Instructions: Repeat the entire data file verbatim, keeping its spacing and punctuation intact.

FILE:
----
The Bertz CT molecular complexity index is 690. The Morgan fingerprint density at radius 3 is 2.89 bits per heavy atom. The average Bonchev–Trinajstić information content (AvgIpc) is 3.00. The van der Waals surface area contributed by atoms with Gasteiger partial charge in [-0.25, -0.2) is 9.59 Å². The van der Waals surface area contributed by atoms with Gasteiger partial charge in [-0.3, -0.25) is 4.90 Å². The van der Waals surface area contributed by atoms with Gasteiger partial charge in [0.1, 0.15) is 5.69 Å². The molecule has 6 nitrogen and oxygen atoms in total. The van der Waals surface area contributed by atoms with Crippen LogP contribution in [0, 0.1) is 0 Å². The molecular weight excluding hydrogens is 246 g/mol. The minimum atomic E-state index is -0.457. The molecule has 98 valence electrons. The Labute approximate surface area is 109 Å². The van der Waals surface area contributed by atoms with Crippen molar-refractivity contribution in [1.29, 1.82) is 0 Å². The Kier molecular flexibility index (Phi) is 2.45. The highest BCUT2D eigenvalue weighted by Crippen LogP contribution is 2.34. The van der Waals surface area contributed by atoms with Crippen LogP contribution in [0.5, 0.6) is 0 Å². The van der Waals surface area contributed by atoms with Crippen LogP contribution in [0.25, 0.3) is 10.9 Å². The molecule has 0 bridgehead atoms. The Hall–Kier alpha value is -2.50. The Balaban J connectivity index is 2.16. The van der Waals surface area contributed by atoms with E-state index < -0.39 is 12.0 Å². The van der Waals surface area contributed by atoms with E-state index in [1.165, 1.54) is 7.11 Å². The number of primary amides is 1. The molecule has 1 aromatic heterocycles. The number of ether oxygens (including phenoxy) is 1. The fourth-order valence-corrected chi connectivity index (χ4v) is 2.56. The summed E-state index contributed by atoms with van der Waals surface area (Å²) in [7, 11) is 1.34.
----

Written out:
The Bertz CT molecular complexity index is 690. The Morgan fingerprint density at radius 3 is 2.89 bits per heavy atom. The average Bonchev–Trinajstić information content (AvgIpc) is 3.00. The van der Waals surface area contributed by atoms with Gasteiger partial charge in [-0.25, -0.2) is 9.59 Å². The van der Waals surface area contributed by atoms with Gasteiger partial charge in [-0.3, -0.25) is 4.90 Å². The van der Waals surface area contributed by atoms with Gasteiger partial charge in [0.1, 0.15) is 5.69 Å². The molecule has 6 nitrogen and oxygen atoms in total. The van der Waals surface area contributed by atoms with Crippen LogP contribution in [0, 0.1) is 0 Å². The molecular weight excluding hydrogens is 246 g/mol. The minimum atomic E-state index is -0.457. The molecule has 98 valence electrons. The Labute approximate surface area is 109 Å². The van der Waals surface area contributed by atoms with Crippen molar-refractivity contribution in [1.29, 1.82) is 0 Å². The Kier molecular flexibility index (Phi) is 2.45. The highest BCUT2D eigenvalue weighted by Crippen LogP contribution is 2.34. The van der Waals surface area contributed by atoms with Crippen LogP contribution in [0.5, 0.6) is 0 Å². The van der Waals surface area contributed by atoms with Crippen LogP contribution in [0.25, 0.3) is 10.9 Å². The molecule has 0 bridgehead atoms. The Hall–Kier alpha value is -2.50. The Balaban J connectivity index is 2.16. The van der Waals surface area contributed by atoms with E-state index < -0.39 is 12.0 Å². The van der Waals surface area contributed by atoms with E-state index in [1.165, 1.54) is 7.11 Å². The number of primary amides is 1. The molecule has 1 aromatic heterocycles. The number of ether oxygens (including phenoxy) is 1. The fourth-order valence-corrected chi connectivity index (χ4v) is 2.56. The summed E-state index contributed by atoms with van der Waals surface area (Å²) in [7, 11) is 1.34.